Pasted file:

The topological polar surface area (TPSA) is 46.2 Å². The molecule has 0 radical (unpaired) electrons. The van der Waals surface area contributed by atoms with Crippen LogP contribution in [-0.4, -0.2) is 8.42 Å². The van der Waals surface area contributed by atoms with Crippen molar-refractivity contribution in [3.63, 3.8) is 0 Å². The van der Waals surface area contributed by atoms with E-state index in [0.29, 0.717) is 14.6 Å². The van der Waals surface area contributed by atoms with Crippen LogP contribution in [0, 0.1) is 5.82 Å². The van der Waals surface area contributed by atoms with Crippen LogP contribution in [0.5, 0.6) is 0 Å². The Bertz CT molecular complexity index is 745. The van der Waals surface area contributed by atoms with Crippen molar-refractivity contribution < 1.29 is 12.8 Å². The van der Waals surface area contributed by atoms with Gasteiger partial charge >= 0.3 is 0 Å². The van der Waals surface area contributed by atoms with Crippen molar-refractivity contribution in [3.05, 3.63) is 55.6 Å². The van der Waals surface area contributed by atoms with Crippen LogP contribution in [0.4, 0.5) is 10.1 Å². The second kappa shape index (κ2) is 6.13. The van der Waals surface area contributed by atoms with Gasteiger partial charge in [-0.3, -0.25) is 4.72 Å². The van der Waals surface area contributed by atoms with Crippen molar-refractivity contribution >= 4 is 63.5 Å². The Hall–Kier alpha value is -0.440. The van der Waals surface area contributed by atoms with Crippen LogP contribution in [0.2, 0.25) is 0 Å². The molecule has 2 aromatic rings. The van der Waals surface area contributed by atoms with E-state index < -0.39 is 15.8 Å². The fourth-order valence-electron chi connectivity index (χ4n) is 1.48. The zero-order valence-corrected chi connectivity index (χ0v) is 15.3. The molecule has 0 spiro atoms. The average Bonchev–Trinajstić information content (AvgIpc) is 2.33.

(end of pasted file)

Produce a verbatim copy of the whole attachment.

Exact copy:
The topological polar surface area (TPSA) is 46.2 Å². The molecule has 0 radical (unpaired) electrons. The van der Waals surface area contributed by atoms with Crippen LogP contribution in [-0.4, -0.2) is 8.42 Å². The van der Waals surface area contributed by atoms with Crippen molar-refractivity contribution in [3.63, 3.8) is 0 Å². The van der Waals surface area contributed by atoms with E-state index in [0.29, 0.717) is 14.6 Å². The van der Waals surface area contributed by atoms with Crippen LogP contribution in [0, 0.1) is 5.82 Å². The van der Waals surface area contributed by atoms with Crippen LogP contribution in [0.5, 0.6) is 0 Å². The Bertz CT molecular complexity index is 745. The van der Waals surface area contributed by atoms with Crippen molar-refractivity contribution < 1.29 is 12.8 Å². The van der Waals surface area contributed by atoms with Gasteiger partial charge >= 0.3 is 0 Å². The van der Waals surface area contributed by atoms with Crippen molar-refractivity contribution in [3.05, 3.63) is 55.6 Å². The van der Waals surface area contributed by atoms with Crippen LogP contribution in [0.4, 0.5) is 10.1 Å². The second kappa shape index (κ2) is 6.13. The van der Waals surface area contributed by atoms with Gasteiger partial charge in [-0.3, -0.25) is 4.72 Å². The van der Waals surface area contributed by atoms with Crippen molar-refractivity contribution >= 4 is 63.5 Å². The Hall–Kier alpha value is -0.440. The van der Waals surface area contributed by atoms with Crippen LogP contribution in [0.2, 0.25) is 0 Å². The molecule has 2 aromatic rings. The van der Waals surface area contributed by atoms with E-state index < -0.39 is 15.8 Å². The fourth-order valence-electron chi connectivity index (χ4n) is 1.48. The zero-order valence-corrected chi connectivity index (χ0v) is 15.3. The molecule has 0 spiro atoms. The average Bonchev–Trinajstić information content (AvgIpc) is 2.33.